Grantmakers in the Arts

September 1, 2020 by Carmen Graciela Díaz

For the month of September, GIA’s photo banner features work supported by NDN Collective.

NDN Collective is an Indigenous-led organization dedicated to building Indigenous power.

August 21, 2020 by Carmen Graciela Díaz in Emergency Readiness, Response, and Recovery

A new report from Exponent Philanthropy and PEAK Grantmaking addresses changes in funding since the coronavirus pandemic.

August 21, 2020 by Carmen Graciela Díaz in Racial Equity

"It’s time to have a real discussion about board and staff engagement when it comes to equity change so that the whole organization can collaborate to seed and root transformative change," Kelly Bates wrote recently in Interaction Institute of Social Change.

August 21, 2020 by Tracey Knuckles in Racial Equity

Responding to: How can cultural grantmaking interrupt institutional and structural racism while building a more just funding ecosystem that prioritizes Black communities, organizations, and artists?

To better support Black artists and cultural communities, arts philanthropy should increase its focus on stability and resilience in creative practice. COVID has fully revealed its long-standing fragility, leaving 63% of all artists unemployed and 66% unable to access the infrastructure necessary for their work. 1

August 21, 2020 by Shaunda McDill in Racial Equity

Responding to: How can cultural grantmaking interrupt institutional and structural racism while building a more just funding ecosystem that prioritizes Black communities, organizations, and artists?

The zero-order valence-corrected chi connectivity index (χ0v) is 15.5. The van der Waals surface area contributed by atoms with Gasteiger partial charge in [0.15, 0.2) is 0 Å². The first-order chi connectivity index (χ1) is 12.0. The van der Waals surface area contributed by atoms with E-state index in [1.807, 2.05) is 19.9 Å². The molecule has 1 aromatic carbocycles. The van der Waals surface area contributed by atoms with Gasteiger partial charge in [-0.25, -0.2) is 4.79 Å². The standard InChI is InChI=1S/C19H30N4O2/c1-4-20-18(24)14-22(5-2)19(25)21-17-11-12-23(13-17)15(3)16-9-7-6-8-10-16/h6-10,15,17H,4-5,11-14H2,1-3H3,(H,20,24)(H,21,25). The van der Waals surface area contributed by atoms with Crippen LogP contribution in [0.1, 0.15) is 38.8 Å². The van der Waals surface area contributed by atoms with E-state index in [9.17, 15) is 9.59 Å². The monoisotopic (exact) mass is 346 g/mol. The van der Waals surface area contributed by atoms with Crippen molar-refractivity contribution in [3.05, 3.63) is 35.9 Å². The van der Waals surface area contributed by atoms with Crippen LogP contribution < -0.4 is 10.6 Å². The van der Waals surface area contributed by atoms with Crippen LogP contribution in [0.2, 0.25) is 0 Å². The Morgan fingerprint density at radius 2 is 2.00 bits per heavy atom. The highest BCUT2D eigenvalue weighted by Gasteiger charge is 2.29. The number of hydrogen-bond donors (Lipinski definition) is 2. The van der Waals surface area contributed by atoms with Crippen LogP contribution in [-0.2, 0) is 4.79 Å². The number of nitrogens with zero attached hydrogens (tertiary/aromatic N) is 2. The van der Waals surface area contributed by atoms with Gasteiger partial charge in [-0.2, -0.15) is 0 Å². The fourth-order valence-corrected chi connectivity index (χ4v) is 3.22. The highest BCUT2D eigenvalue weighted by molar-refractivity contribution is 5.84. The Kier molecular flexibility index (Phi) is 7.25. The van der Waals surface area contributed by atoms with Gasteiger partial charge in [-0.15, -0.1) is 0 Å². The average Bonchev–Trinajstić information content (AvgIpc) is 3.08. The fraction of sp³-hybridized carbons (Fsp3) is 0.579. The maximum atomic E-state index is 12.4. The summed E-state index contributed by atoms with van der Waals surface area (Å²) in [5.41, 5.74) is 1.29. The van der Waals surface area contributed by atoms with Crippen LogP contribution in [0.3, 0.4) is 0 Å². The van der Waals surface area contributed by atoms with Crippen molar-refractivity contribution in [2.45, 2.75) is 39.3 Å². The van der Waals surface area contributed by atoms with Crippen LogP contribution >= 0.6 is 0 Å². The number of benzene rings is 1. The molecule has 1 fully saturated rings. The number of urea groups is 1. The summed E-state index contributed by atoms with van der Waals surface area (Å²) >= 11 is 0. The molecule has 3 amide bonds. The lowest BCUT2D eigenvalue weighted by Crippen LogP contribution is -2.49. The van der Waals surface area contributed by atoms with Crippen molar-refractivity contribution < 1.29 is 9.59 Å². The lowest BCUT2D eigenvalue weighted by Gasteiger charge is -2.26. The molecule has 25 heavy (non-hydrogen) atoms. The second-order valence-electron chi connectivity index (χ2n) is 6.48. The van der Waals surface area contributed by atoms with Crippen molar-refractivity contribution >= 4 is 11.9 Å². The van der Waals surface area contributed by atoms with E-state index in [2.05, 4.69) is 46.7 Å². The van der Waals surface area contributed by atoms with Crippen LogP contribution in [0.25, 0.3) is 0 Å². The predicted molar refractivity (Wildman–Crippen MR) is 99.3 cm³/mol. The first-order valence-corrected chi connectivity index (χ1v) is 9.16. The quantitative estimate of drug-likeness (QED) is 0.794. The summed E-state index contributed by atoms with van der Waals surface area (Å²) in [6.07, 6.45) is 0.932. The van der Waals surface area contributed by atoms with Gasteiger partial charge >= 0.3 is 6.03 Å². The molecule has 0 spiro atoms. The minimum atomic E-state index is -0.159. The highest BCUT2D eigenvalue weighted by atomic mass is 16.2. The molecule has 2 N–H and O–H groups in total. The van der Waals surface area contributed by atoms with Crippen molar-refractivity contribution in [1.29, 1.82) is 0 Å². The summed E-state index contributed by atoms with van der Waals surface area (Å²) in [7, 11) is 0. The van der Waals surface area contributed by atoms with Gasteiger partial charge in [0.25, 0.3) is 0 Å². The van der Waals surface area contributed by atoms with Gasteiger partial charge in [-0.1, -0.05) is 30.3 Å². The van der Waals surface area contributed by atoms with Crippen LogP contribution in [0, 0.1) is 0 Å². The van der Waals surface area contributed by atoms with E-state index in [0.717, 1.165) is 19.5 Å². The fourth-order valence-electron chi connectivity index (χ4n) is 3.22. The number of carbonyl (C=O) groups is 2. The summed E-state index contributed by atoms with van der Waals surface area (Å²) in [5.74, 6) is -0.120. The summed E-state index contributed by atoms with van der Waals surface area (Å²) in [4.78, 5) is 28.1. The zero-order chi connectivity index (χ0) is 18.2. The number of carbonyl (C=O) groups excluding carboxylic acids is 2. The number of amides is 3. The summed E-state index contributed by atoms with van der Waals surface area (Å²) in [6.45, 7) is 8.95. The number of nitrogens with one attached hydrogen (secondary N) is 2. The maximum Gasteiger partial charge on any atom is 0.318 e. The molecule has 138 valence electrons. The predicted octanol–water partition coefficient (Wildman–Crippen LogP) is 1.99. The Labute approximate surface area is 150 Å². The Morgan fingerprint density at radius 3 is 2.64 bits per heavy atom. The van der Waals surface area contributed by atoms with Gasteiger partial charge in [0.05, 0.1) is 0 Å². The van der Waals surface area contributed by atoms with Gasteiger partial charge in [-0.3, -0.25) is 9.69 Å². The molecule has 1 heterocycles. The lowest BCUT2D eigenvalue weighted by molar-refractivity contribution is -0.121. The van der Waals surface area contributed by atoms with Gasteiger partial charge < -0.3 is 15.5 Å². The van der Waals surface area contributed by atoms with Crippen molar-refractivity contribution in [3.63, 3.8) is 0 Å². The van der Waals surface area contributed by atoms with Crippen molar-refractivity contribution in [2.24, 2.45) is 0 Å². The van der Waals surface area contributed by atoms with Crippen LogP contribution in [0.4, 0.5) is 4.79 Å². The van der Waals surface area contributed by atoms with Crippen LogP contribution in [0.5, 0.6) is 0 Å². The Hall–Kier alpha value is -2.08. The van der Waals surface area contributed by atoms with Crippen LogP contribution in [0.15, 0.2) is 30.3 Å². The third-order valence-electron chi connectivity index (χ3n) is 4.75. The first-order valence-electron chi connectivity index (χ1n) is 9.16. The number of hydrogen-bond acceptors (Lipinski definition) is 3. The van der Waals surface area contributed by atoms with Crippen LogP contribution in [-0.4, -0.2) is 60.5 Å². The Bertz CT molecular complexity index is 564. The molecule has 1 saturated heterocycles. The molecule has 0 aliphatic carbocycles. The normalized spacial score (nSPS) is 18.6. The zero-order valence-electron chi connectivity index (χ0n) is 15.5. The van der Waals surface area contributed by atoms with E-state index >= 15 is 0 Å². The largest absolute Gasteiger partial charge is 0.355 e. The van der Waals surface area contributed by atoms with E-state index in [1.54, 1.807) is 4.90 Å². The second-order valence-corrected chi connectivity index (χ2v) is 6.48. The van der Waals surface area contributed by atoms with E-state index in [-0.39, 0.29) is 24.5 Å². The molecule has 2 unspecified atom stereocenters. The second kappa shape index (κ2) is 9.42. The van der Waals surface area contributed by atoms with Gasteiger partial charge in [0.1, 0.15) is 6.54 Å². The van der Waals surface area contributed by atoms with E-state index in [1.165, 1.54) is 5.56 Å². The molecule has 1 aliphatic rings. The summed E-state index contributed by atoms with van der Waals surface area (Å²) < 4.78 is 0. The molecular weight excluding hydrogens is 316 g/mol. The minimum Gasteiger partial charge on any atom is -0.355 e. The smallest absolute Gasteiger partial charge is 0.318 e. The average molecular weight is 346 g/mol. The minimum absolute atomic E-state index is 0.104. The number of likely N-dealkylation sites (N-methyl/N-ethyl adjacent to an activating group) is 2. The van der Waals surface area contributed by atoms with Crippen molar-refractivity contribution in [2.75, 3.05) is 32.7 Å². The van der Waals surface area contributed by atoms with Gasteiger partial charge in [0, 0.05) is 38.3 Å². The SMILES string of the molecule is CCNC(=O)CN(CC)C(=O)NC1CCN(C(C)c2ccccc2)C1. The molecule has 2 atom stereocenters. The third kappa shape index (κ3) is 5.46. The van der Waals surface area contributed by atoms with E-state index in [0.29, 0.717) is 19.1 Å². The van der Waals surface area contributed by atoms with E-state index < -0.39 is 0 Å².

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In William Faulkner’s novel, As I Lay Dying, a young character by the name of Vardaman is allowed to believe that his “mother is a fish,” because no one takes the time to tell him that his mother is dead. Instead he associates what he witnesses with the reality he understands within a highly dysfunctional family. In the novel, he repeats, “fish. fish. fish.” Similarly, I would offer that we are currently operating in a highly dysfunctional philanthropic family. I believe in the potential of our work. I am invigorated working with my colleagues at The Heinz Endowments, and I cherish the etymology of the term “philanthropy.” So, it is only with love I offer that equity is dead.

August 20, 2020 by Ted Russell in Racial Equity

Responding to: How can cultural grantmaking interrupt institutional and structural racism while building a more just funding ecosystem that prioritizes Black communities, organizations, and artists?
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Cultural grantmaking changing to support Black artists and cultural communities comprises three elements: healing, community, and connection.

August 19, 2020 by Carmen Graciela Díaz in Emergency Readiness, Response, and Recovery

The Andrew W. Mellon Foundation announced recently the award of 15 emergency grants totaling $1.5 million for providers of higher education in prison.

August 17, 2020 by Nikki Kirk in Racial Equity

Responding to: How can cultural grantmaking interrupt institutional and structural racism while building a more just funding ecosystem that prioritizes Black communities, organizations, and artists?
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The change I would like to see in cultural grantmaking is a values shift. As we seek to support Black artists and communities in the future, we must recognize the system operating today which heavily invests in large, white institutions, and centers around and funds organizations and programs rather than people.